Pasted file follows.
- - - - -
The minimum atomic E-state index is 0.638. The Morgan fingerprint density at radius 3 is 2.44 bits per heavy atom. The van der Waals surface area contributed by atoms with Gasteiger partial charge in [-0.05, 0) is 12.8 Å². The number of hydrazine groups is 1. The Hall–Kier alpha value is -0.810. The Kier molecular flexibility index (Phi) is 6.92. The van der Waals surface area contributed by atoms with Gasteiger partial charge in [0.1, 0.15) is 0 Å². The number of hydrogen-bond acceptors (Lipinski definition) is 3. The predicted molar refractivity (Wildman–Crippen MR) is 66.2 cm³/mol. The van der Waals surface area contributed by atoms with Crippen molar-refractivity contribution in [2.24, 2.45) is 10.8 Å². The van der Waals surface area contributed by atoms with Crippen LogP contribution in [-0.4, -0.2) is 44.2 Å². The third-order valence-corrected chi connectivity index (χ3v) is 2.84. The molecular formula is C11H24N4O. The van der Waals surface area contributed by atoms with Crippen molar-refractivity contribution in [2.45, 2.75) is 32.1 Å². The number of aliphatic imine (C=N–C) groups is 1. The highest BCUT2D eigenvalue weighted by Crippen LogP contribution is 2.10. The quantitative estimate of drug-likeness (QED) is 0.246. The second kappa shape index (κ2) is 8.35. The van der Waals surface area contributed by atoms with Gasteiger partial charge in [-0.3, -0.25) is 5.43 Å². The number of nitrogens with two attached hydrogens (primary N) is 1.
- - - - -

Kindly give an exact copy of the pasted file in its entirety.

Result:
The minimum atomic E-state index is 0.638. The Morgan fingerprint density at radius 3 is 2.44 bits per heavy atom. The van der Waals surface area contributed by atoms with Gasteiger partial charge in [-0.05, 0) is 12.8 Å². The number of hydrazine groups is 1. The Hall–Kier alpha value is -0.810. The Kier molecular flexibility index (Phi) is 6.92. The van der Waals surface area contributed by atoms with Gasteiger partial charge in [0.1, 0.15) is 0 Å². The number of hydrogen-bond acceptors (Lipinski definition) is 3. The predicted molar refractivity (Wildman–Crippen MR) is 66.2 cm³/mol. The van der Waals surface area contributed by atoms with Crippen molar-refractivity contribution in [2.24, 2.45) is 10.8 Å². The van der Waals surface area contributed by atoms with Crippen LogP contribution in [-0.4, -0.2) is 44.2 Å². The third-order valence-corrected chi connectivity index (χ3v) is 2.84. The molecular formula is C11H24N4O. The van der Waals surface area contributed by atoms with Crippen molar-refractivity contribution in [2.45, 2.75) is 32.1 Å². The number of aliphatic imine (C=N–C) groups is 1. The highest BCUT2D eigenvalue weighted by Crippen LogP contribution is 2.10. The quantitative estimate of drug-likeness (QED) is 0.246. The second kappa shape index (κ2) is 8.35. The van der Waals surface area contributed by atoms with Gasteiger partial charge in [-0.3, -0.25) is 5.43 Å². The number of nitrogens with two attached hydrogens (primary N) is 1.